aInterpreted from the formulae reported on the CFG website (see Supplementary data, Table SI). The chemical and amino acid type spacers are written as SMILES strings with the restriction that the leftmost dash indicates where the spacer attaches to the surface conjugation moiety and the rightmost dash indicates where the spacer attaches to the glycan. The residues of the peptide type spacers are reported using amino acid three letter codes and in each case the glycan is N-linked via the asparagine (in boldface) side-chain. Each peptide's C terminal is a free carboxylate and the spacer is attached to the surface conjugation moiety via the N terminus of the leftmost amino acid.

bIf glycans on the array were attached to the spacer via both anomeric configurations or if the anomeric configuration was undefined by the CFG then models for both α and β were generated.

cReported configuration is for Neu5Ac; the inverted configuration was used when modeling with GlcNAc or GalNAc.

dGlycan is attached to the spacer via the side-chain. The C terminal carboxylate is free.

eGlycan is attached to the spacer via the backbone C terminal carboxylate.

fSp19 is modeled as both EN (Sp19) and NK (Sp19a).

gThe surface conjugation moiety is connected to the central surface methanol (left side) and to the amino group present in each of the spacers. The atoms of surface conjugation moiety and spacer constitute a linker.

The resulting 3D structures were initially geometry optimized using Argus Labs (Thompson) at the MNDO level of theory using a BFGS search with a 10−3 kcal/mol/Å gradient convergence criterion. These MNDO minima were further geometry optimized at the HF/6-31++g(2d,2p) level in Gaussian09 (Frisch et al. 2009). Atomic partial charges were derived for the methyl terminating spacer structures by RESP fitting (Bayly et al. 1993) to the quantum mechanical (QM) molecular electrostatic potential computed with the CHELPG (Breneman and Wiberg 1990) sampling method at the HF/cc-pVTZ level, in accordance with standard AMBER protocols (Kirschner et al. 2008).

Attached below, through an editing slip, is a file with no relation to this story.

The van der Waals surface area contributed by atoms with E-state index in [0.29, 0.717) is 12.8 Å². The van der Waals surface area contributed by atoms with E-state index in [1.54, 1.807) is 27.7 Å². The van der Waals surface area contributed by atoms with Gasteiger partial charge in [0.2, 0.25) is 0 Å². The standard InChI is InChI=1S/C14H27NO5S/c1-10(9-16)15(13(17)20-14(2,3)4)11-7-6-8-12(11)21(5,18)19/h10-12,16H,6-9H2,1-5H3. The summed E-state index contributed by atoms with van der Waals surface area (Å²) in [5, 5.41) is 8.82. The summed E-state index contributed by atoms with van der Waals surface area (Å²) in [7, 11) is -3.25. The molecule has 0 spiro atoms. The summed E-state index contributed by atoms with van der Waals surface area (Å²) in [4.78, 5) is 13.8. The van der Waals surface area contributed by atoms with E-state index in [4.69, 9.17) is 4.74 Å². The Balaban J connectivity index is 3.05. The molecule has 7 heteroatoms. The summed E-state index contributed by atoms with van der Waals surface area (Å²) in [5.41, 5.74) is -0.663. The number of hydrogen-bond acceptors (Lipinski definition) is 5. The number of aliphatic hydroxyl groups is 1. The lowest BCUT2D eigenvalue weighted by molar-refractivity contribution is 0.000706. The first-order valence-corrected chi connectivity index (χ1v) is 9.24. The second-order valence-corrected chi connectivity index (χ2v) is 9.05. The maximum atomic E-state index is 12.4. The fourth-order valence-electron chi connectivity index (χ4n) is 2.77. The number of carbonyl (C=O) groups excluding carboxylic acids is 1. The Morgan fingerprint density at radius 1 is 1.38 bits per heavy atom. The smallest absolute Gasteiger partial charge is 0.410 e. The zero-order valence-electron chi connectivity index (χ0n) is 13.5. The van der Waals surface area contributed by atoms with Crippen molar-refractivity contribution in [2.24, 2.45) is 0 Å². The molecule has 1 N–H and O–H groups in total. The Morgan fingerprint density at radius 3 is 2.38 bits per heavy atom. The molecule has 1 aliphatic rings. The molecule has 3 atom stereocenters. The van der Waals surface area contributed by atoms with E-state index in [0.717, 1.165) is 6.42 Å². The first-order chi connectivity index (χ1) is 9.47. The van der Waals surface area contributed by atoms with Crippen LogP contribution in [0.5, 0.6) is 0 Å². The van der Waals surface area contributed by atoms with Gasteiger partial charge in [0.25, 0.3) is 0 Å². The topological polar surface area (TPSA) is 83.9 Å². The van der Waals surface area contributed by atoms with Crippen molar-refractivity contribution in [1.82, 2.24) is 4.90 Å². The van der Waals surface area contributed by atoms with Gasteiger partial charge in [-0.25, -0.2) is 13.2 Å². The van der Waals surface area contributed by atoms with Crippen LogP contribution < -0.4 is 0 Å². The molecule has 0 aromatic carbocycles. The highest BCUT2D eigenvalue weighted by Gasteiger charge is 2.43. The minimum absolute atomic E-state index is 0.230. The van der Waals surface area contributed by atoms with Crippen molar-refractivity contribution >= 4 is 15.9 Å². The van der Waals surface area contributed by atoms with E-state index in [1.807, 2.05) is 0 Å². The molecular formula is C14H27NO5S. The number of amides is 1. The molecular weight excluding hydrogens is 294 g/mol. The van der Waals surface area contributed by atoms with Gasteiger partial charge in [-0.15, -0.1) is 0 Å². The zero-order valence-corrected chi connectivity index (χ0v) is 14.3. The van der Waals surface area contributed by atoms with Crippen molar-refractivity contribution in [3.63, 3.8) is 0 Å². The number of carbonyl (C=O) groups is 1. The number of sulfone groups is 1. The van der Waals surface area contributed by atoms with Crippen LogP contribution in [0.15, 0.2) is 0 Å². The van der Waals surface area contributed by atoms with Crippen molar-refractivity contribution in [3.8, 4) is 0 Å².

The reducing terminal carbohydrates most commonly found on the CFG glycan array, GalNAcα and GlcNAcβ were built using GLYCAM-Web (Woods Group 2005–2013) and attached to the linkers using the tLEaP module of AMBER12 (Case et al. 2012). Linkers that are present on the array attached to glycans via both α- and β-linkages, or whose anomeric configuration was not specified, were modeled with both carbohydrates. Some linkers were found attached to glycans via only one linkage type, and so only one model was necessary (Table I). The glycosidic ϕ and ψ torsion angles were set according to the geometry-optimized values. All of these structures were then exported from tLEaP as PDB files for attachment to the model array surfaces.